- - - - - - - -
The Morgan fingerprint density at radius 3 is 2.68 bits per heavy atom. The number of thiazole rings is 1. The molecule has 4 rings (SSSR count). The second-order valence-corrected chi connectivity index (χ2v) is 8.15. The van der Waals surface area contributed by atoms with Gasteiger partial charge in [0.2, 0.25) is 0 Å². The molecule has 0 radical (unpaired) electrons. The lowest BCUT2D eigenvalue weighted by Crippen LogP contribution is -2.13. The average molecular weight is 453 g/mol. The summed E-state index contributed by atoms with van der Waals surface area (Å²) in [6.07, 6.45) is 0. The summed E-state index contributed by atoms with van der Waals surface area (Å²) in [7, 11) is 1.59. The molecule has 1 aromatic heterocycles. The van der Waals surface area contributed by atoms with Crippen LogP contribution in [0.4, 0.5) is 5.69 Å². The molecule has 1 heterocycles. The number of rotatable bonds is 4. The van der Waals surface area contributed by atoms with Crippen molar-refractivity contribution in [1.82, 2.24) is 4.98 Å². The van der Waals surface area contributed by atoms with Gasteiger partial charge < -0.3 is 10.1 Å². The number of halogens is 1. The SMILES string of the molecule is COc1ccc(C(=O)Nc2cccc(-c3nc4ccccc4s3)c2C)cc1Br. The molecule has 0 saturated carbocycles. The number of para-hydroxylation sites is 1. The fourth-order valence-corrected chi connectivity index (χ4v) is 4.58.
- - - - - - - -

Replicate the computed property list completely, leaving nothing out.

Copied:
The Morgan fingerprint density at radius 3 is 2.68 bits per heavy atom. The number of thiazole rings is 1. The molecule has 4 rings (SSSR count). The second-order valence-corrected chi connectivity index (χ2v) is 8.15. The van der Waals surface area contributed by atoms with Gasteiger partial charge in [0.2, 0.25) is 0 Å². The molecule has 0 radical (unpaired) electrons. The lowest BCUT2D eigenvalue weighted by Crippen LogP contribution is -2.13. The average molecular weight is 453 g/mol. The summed E-state index contributed by atoms with van der Waals surface area (Å²) in [6.07, 6.45) is 0. The summed E-state index contributed by atoms with van der Waals surface area (Å²) in [7, 11) is 1.59. The molecule has 1 aromatic heterocycles. The van der Waals surface area contributed by atoms with Crippen LogP contribution in [0.4, 0.5) is 5.69 Å². The molecule has 1 heterocycles. The number of rotatable bonds is 4. The van der Waals surface area contributed by atoms with Crippen molar-refractivity contribution in [1.82, 2.24) is 4.98 Å². The van der Waals surface area contributed by atoms with Gasteiger partial charge < -0.3 is 10.1 Å². The number of halogens is 1. The SMILES string of the molecule is COc1ccc(C(=O)Nc2cccc(-c3nc4ccccc4s3)c2C)cc1Br. The molecule has 0 saturated carbocycles. The number of para-hydroxylation sites is 1. The fourth-order valence-corrected chi connectivity index (χ4v) is 4.58.